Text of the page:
Mark Brezinski has been a longstanding expert in the restaurant industry for over 40 years with experience working with industry giants such as YUM! Brands and Pei Wei. Now with his book, ForkFight, Brezinki opens up about his successes and failures in the restaurant world, by chronicling the stories collected through traveling the globe to create great restaurants and working alongside some of the most dynamic personalities.
Tell of a time that your out-of-the-box thinking got you in trouble:
“I came up with this burger idea because I felt like nobody had really gone after better fast food . . .
. . . it just didn’t work, Zack. Location or timing wise. We had 170/183 reviews were 5 star. I just couldn’t get the revenue. I thought I had done my homework, It just didn’t work. I look back and say: you can make mistakes, I don’t care how old/young you are or how much research you’ve done, our business is very brutally honest. There’s no magic to it, it either works or it doesn’t work.”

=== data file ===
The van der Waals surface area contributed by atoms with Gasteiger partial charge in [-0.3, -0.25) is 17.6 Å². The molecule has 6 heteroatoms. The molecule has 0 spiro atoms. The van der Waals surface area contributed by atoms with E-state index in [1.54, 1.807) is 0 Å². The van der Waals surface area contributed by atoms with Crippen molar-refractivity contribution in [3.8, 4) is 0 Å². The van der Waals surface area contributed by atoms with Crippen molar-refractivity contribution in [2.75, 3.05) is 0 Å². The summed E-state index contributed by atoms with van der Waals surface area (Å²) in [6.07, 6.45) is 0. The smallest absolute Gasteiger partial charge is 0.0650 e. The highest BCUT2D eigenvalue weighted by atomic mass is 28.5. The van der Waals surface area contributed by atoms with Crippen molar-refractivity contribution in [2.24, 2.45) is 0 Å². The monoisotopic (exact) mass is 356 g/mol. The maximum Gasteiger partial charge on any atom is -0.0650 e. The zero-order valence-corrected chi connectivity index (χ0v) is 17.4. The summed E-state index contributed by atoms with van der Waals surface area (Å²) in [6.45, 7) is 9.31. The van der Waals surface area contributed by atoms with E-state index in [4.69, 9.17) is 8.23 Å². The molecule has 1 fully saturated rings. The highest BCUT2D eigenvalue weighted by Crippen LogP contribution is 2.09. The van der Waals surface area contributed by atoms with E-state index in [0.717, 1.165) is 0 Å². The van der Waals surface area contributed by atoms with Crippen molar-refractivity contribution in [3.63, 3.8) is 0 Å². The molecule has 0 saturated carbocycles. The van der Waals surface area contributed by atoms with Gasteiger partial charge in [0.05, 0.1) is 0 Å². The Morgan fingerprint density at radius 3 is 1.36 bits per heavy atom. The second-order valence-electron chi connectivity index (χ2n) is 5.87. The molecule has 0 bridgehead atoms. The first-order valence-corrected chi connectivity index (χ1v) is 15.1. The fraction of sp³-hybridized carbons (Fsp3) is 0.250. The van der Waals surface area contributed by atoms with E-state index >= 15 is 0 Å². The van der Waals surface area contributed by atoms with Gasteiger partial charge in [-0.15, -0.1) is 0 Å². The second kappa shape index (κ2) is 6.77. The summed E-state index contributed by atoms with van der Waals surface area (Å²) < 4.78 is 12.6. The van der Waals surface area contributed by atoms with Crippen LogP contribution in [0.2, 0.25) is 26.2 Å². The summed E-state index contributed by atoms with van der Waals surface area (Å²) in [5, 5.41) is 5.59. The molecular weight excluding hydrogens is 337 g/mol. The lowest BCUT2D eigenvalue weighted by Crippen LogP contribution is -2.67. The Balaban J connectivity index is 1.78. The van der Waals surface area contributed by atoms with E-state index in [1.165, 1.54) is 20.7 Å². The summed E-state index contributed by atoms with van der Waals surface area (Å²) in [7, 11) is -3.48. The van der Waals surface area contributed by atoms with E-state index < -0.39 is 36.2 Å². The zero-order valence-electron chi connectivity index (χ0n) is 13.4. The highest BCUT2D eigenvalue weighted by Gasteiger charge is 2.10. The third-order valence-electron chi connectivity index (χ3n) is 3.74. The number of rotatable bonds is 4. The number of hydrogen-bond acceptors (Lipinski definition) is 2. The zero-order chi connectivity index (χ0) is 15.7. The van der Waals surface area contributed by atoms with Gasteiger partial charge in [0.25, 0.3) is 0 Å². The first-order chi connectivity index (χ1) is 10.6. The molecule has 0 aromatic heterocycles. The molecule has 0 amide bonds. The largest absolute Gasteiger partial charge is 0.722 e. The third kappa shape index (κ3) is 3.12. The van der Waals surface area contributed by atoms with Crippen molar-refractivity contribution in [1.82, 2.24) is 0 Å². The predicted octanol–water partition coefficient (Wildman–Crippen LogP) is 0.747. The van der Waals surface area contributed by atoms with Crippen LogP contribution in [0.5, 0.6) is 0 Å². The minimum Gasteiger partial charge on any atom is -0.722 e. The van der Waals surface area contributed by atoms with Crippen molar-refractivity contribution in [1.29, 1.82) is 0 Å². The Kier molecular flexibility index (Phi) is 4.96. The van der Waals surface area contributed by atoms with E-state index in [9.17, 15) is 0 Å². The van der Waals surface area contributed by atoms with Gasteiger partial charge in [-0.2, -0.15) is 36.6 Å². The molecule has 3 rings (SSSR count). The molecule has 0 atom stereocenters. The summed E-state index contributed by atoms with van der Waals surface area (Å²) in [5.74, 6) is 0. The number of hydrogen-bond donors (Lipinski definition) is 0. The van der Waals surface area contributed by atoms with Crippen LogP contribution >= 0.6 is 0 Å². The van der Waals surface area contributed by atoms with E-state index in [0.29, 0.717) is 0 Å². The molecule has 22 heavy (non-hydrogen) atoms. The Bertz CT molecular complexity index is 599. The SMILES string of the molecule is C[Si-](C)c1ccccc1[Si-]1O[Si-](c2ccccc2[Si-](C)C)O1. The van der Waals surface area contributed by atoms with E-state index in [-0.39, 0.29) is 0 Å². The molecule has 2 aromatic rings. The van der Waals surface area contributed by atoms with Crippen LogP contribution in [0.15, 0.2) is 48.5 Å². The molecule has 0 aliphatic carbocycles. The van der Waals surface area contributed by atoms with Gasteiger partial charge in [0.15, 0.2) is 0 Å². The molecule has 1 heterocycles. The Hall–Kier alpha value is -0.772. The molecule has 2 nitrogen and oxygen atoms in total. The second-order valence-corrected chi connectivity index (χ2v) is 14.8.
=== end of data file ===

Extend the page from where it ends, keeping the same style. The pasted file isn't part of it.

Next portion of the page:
What’s been a brand you’ve been most proud of working with?
“It’s an easy answer for me, I did an Indian restaurant right after I left Pei Wei Asian Diner. I felt as though there was a market for Indian food because it’s exciting, vibrant, a little bit mysterious, exotic, wonderful flavors, and colorful. From this, I created a concept called Bengal Coast. That was purely me. There wasn’t a bunch of partners getting together in a room coming up with a vision, I did a lot of research on it myself but unfortunately we opened that right at the beginning of the finance financial crisis of 2008 . . .
. . . It just didn’t work but I was so proud of it.“
What do you think is the most important aspect of guest experience nowadays?
“For me, understanding the guest experience takes a little bit more of an old school approach. You need to be there and envelop yourself in the experience. I think the hardest thing to do is anticipate how somebody else is going to react to what you think they should react to. You’ve got to almost categorize it in 3 categories: new brands starting to establish themselves, existing brand that’s wanting to grow, or established brand that is growing at a smaller pace. I think, as a new brand. The guest experience is something you have to be in the middle of and do it yourself.”